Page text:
To replace the view for the header in a table view, all you have to do is implement viewForHeaderInSection. You also need to implement heightForHeaderInSection so the table view knows how tall to make the view.

Build and run the project, and if all goes well you should see the following:

Placeholders for Custom Header

Ok great – now you’ll fill in that area with a good looking view!

Your Goal

Time for a memory refresh. Here’s a zoomed in view of the header you want to make:

Zoomed in view of Header

Note the following about the above:

  • The blue area is a gradient from light blue to dark blue.
  • The top of the blue area has a gloss effect.
  • There’s a dark blue border around the edges of the blue area.
  • There’s a slight shadow at the bottom of the box.
  • The top of the paper area is drawn, to lead into the top cell.
  • The table view controller will need to set the color and label for each view.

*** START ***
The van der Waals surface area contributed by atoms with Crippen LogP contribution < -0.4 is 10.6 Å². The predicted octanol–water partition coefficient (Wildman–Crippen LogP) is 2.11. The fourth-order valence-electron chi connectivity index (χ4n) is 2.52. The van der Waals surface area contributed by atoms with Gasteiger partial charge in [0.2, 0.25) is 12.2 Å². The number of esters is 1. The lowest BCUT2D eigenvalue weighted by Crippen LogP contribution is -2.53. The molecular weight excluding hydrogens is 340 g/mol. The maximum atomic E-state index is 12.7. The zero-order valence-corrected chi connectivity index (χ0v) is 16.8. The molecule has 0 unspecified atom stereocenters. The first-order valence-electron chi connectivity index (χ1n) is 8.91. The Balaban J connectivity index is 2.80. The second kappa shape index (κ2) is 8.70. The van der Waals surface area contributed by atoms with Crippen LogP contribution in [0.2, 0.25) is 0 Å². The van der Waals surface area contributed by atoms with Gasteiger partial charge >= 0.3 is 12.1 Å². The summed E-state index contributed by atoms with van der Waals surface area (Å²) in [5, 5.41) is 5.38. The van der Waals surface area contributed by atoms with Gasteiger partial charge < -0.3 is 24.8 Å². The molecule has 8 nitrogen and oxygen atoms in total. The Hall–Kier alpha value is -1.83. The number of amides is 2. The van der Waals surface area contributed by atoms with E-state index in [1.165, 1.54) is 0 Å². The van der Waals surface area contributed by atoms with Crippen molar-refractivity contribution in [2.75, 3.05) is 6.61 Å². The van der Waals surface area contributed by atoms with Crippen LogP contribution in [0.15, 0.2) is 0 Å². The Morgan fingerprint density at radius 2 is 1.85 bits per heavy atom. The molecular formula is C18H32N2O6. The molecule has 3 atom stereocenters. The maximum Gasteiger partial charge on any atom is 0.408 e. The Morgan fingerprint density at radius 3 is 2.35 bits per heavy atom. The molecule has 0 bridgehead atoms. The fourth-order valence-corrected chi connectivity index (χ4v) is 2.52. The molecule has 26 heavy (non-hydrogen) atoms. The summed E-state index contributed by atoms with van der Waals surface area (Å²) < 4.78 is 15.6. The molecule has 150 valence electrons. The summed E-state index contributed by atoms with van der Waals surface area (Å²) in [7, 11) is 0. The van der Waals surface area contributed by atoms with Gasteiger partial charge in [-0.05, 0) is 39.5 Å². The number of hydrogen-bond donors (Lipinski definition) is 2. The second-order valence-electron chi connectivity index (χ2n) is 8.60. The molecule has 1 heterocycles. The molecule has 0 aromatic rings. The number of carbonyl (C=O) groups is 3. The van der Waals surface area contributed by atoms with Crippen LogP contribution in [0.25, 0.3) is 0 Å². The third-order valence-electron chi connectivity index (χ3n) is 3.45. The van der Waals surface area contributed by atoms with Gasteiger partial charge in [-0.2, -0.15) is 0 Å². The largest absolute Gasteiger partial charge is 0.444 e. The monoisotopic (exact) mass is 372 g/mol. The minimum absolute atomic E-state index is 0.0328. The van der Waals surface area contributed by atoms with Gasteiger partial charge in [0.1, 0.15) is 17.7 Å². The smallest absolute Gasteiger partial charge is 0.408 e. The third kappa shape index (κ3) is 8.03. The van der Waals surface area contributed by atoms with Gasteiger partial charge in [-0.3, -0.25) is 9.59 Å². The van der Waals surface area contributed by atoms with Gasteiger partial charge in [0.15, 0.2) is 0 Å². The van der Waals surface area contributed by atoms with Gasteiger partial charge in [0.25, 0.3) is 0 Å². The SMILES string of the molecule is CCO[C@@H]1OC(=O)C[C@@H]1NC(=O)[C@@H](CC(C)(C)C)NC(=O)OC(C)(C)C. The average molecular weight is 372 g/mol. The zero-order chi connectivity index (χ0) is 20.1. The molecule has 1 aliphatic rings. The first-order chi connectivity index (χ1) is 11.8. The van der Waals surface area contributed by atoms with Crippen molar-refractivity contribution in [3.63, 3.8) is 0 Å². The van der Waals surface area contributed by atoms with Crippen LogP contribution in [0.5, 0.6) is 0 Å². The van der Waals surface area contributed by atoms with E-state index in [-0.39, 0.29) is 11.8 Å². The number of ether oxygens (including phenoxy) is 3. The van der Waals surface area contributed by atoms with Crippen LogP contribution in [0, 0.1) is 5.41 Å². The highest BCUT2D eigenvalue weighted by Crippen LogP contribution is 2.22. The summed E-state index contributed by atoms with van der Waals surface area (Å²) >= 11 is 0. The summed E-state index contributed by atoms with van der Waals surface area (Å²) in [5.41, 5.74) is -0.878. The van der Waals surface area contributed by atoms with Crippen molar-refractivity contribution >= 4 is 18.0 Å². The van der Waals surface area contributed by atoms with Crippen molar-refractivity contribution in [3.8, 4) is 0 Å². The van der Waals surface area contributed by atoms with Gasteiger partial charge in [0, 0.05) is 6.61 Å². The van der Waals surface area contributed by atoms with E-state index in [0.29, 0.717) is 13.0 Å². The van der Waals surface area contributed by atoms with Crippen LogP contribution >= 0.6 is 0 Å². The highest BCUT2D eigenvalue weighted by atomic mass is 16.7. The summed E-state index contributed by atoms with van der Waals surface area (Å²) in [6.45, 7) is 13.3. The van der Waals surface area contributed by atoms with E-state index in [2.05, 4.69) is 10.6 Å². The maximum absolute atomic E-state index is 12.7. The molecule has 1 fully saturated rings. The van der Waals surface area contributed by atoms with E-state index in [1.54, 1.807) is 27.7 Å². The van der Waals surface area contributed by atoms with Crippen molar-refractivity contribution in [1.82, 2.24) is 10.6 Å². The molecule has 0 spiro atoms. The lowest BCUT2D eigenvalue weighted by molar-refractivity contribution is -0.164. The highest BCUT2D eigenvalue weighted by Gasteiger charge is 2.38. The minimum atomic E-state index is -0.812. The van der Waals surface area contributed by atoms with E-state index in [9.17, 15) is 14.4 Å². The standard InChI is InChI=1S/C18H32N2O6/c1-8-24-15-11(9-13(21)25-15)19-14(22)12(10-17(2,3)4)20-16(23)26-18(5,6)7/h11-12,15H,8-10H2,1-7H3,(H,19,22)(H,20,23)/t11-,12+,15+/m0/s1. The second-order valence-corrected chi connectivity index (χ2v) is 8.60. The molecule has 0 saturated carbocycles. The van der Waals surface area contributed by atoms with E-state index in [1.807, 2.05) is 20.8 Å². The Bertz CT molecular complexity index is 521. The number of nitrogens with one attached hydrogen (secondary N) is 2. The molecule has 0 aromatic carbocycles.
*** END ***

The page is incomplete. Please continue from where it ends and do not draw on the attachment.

A lot of this will be a good refresher from last Core Graphics tutorial and the custom UIView tutorial, but you’ll cover some new stuff along the way as well!

Getting Set Up

The first task at hand is to do some basic setup. You’re going to need to allow the table view to set the color of the header and some text to display, and set up some rectangles where you’re going to draw the various pieces (such as the header bar and the paper dropdown).

So let’s give that a shot. Replace CustomHeader.h with the following:

#import <UIKit/UIKit.h>

@interface CustomHeader : UIView

@property (nonatomic, strong) UILabel * titleLabel;
@property (nonatomic, strong) UIColor * lightColor;
@property (nonatomic, strong) UIColor * darkColor;


Here you just declared three properties – one for the label to display in the header, and two to store the colors for the light and dark part of the gradient in the header (which will be blue for you).

Then replace CustomHeader.m with the following:

#import "CustomHeader.h"
#import "Common.h"

@interface CustomHeader()

@property (nonatomic, assign) CGRect coloredBoxRect;
@property (nonatomic, assign) CGRect paperRect;


@implementation CustomHeader

- (id)init 
    self = [super init];
    if (self) {
        self.backgroundColor = [UIColor clearColor];
        self.opaque = NO;